The daughter of Australian reality TV stars had an early sign of a rare malignancy that was a chronic bruise.

Following their debut on the competitive cooking program My Kitchen Rules, Carly Saunders and Tresne Middleton became reality TV sensations in Australia. But what made them well-liked celebrities Down Under was their eight-year IVF struggle, which they recorded on their Instagram page.

On June 2, 2021, the couple had a daughter, Poppy Grace. Poppy, however, was diagnosed with infantile acute lymphoblastic leukemia not long after she was born, which the Mayo Clinic defines as “cancer of the blood and bone marrow — the spongy tissue inside bones where blood cells are made.”

Just four months shy of her second birthday, Poppy passed away in February of this year after a protracted battle.

The pair is now talking openly about the early symptoms of this uncommon illness.

“We observed that her belly was beginning to grow. Consequently, it had some distention. And she would have very massive vomit when she was eating,” Middleton told the Australian news outlet 7news.

But according to the pair, Poppy’s chronic thigh bruise served as the true warning flag.

According to Saunders, “With leukemia, if they’re pale, if they have bruises, or if they’re bleeding excessively, those are usually signs that the disease is affecting their marrow and consequently their blood.”

For five weeks, Poppy’s bruise didn’t go away.

Saunders stated, “Looking back, we wonder how we missed noticing she was so pale, but we had no idea because it happened so gradually.”

Poppy was just 11 weeks old when leukemia was discovered in her body. She was our little miracle, Saunders told 7news. “We’d been trying to have a baby since 2012.” “That night, we believed we might lose her. Each day was a struggle.”

“We didn’t initially believe it because getting Poppy had involved such a long journey,” she continued.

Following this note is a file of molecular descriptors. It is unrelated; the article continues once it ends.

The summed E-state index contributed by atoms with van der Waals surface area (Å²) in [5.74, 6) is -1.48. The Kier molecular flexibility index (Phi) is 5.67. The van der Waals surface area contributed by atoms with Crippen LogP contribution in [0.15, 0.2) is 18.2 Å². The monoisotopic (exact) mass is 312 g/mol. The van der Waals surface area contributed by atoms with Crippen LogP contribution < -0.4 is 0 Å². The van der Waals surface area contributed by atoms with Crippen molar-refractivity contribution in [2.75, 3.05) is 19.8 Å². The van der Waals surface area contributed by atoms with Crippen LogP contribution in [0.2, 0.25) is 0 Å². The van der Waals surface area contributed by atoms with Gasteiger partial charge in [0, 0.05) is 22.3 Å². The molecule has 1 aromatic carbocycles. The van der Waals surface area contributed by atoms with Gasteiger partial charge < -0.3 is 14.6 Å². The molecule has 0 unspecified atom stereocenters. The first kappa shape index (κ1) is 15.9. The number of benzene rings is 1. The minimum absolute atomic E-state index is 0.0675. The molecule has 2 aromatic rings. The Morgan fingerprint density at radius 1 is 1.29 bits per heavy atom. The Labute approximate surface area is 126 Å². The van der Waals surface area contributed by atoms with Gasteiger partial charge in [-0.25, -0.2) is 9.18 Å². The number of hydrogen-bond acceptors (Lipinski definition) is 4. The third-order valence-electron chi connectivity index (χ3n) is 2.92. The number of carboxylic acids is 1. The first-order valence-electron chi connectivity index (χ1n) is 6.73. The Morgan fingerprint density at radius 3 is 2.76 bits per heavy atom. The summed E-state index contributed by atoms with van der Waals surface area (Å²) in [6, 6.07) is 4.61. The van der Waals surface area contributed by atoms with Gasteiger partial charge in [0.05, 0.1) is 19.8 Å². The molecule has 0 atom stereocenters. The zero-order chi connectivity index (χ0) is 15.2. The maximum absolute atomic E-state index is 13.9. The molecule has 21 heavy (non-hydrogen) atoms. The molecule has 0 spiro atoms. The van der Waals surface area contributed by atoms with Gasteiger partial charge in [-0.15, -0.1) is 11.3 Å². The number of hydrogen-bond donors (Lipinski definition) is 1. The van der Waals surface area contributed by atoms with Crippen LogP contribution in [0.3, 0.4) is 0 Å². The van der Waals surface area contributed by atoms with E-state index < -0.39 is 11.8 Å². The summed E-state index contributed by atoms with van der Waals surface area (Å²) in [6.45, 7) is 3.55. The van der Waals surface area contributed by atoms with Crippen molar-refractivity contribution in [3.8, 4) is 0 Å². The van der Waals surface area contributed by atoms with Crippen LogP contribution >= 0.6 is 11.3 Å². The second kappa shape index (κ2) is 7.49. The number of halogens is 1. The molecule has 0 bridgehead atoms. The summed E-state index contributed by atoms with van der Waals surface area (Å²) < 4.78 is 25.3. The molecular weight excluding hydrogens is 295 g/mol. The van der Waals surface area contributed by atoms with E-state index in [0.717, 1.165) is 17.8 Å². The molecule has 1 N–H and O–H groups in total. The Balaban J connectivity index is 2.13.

Before turning one, Poppy underwent a bone marrow transplant due to her condition. But two days later, Poppy’s condition deteriorated, and physicians had to break the bad news to her parents.

Middleton remembered, “Doctors suggested to spend as much time with her as you can.”

They received an additional eight months as a result of pharmaceutical studies, and according to Middleton, “Poppy came into her own during that time, like we saw her personality, we got to see just what a little shining star she was.”

But Poppy passed away on February 16 due to an unreported “traumatic” health incident.

The number of blood donations made in Poppy’s memory has increased, as her parents noted: “It’s astounding how much blood cancer patients in general and children with cancer need. Right now, there is a severe scarcity of blood.”

Middleton and Saunders claim that contributions made in Poppy’s honor have resulted in the preservation of 4000 lives.

We are aware of how crucial it was for Poppy and all of her small buddies who still require blood.

The pair is continuing its initiative to promote blood donations in Poppy’s honor and to inform parents of leukemia’s early warning signals.

On Facebook and Instagram, they described Poppy’s symptoms, urging parents to be aware of headaches or joint pain, fevers, and swollen lymph nodes, among other signs. For Poppy, “it was pale skin due to her low [hemoglobin] (red blood cells), large vomits (due to her enlarged spleen), and a persistent bruise that stayed on her leg for weeks (due to low platelets),” they wrote.